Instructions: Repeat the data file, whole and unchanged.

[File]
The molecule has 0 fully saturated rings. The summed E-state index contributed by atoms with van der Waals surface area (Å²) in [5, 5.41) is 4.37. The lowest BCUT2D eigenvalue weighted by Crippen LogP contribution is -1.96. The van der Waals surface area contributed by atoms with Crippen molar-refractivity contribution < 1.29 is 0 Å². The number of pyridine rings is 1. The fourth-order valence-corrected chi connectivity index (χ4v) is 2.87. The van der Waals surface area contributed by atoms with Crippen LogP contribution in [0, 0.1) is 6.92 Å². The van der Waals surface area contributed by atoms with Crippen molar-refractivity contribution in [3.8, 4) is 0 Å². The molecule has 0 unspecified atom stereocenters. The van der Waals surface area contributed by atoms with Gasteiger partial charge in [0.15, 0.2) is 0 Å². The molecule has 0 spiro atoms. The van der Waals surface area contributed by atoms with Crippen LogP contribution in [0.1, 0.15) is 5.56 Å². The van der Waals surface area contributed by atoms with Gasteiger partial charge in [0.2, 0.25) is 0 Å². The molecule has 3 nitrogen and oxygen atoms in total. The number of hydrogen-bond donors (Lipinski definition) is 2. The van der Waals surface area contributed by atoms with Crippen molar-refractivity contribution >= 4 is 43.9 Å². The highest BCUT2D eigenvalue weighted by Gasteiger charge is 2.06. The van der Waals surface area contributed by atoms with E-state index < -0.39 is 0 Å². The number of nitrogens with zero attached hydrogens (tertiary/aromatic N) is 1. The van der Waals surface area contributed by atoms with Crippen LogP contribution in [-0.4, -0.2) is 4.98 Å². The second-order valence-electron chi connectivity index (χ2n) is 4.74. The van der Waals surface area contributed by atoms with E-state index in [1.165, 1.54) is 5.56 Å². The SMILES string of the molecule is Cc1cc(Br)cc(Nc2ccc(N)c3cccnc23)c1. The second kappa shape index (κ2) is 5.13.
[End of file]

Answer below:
The molecule has 0 fully saturated rings. The summed E-state index contributed by atoms with van der Waals surface area (Å²) in [5, 5.41) is 4.37. The lowest BCUT2D eigenvalue weighted by Crippen LogP contribution is -1.96. The van der Waals surface area contributed by atoms with Crippen molar-refractivity contribution < 1.29 is 0 Å². The number of pyridine rings is 1. The fourth-order valence-corrected chi connectivity index (χ4v) is 2.87. The van der Waals surface area contributed by atoms with Crippen LogP contribution in [0, 0.1) is 6.92 Å². The van der Waals surface area contributed by atoms with Crippen molar-refractivity contribution in [3.8, 4) is 0 Å². The molecule has 0 unspecified atom stereocenters. The van der Waals surface area contributed by atoms with Gasteiger partial charge in [0.15, 0.2) is 0 Å². The molecule has 0 spiro atoms. The van der Waals surface area contributed by atoms with Crippen LogP contribution in [0.1, 0.15) is 5.56 Å². The van der Waals surface area contributed by atoms with Gasteiger partial charge in [0.2, 0.25) is 0 Å². The molecule has 3 nitrogen and oxygen atoms in total. The number of hydrogen-bond donors (Lipinski definition) is 2. The van der Waals surface area contributed by atoms with Crippen molar-refractivity contribution >= 4 is 43.9 Å². The highest BCUT2D eigenvalue weighted by Gasteiger charge is 2.06. The van der Waals surface area contributed by atoms with E-state index < -0.39 is 0 Å². The number of nitrogens with zero attached hydrogens (tertiary/aromatic N) is 1. The van der Waals surface area contributed by atoms with Crippen LogP contribution in [-0.4, -0.2) is 4.98 Å². The second-order valence-electron chi connectivity index (χ2n) is 4.74. The van der Waals surface area contributed by atoms with E-state index in [1.165, 1.54) is 5.56 Å². The SMILES string of the molecule is Cc1cc(Br)cc(Nc2ccc(N)c3cccnc23)c1. The second kappa shape index (κ2) is 5.13.